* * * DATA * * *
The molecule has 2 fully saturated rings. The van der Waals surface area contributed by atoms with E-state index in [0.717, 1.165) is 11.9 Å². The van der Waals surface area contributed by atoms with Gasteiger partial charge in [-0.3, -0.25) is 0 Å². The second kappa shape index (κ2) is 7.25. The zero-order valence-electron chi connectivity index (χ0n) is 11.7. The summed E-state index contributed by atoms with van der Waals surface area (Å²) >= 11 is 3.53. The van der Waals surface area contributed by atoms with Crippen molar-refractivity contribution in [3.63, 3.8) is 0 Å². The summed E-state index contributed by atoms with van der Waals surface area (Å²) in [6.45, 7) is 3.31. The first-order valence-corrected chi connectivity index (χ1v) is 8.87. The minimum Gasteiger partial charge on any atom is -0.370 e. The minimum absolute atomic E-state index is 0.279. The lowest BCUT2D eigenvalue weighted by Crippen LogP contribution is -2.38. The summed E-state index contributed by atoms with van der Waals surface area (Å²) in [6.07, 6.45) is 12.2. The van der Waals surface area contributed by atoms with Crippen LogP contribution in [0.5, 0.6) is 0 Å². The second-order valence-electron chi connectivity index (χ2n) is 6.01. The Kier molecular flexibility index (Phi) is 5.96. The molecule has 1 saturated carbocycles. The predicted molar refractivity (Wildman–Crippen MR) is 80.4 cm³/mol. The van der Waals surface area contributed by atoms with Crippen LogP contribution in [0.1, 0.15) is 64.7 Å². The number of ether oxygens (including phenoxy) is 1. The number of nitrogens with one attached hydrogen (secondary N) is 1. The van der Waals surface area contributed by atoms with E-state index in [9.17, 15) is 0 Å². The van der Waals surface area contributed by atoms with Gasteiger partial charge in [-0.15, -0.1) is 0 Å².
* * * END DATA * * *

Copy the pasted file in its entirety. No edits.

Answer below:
The molecule has 2 fully saturated rings. The van der Waals surface area contributed by atoms with E-state index in [0.717, 1.165) is 11.9 Å². The van der Waals surface area contributed by atoms with Gasteiger partial charge in [-0.3, -0.25) is 0 Å². The second kappa shape index (κ2) is 7.25. The zero-order valence-electron chi connectivity index (χ0n) is 11.7. The summed E-state index contributed by atoms with van der Waals surface area (Å²) >= 11 is 3.53. The van der Waals surface area contributed by atoms with Crippen molar-refractivity contribution in [3.63, 3.8) is 0 Å². The summed E-state index contributed by atoms with van der Waals surface area (Å²) in [6.45, 7) is 3.31. The first-order valence-corrected chi connectivity index (χ1v) is 8.87. The minimum Gasteiger partial charge on any atom is -0.370 e. The minimum absolute atomic E-state index is 0.279. The lowest BCUT2D eigenvalue weighted by Crippen LogP contribution is -2.38. The summed E-state index contributed by atoms with van der Waals surface area (Å²) in [6.07, 6.45) is 12.2. The van der Waals surface area contributed by atoms with Crippen LogP contribution in [0.5, 0.6) is 0 Å². The second-order valence-electron chi connectivity index (χ2n) is 6.01. The Kier molecular flexibility index (Phi) is 5.96. The molecule has 1 saturated carbocycles. The predicted molar refractivity (Wildman–Crippen MR) is 80.4 cm³/mol. The van der Waals surface area contributed by atoms with Crippen LogP contribution in [0.1, 0.15) is 64.7 Å². The number of ether oxygens (including phenoxy) is 1. The number of nitrogens with one attached hydrogen (secondary N) is 1. The van der Waals surface area contributed by atoms with E-state index in [9.17, 15) is 0 Å². The van der Waals surface area contributed by atoms with Gasteiger partial charge in [-0.15, -0.1) is 0 Å².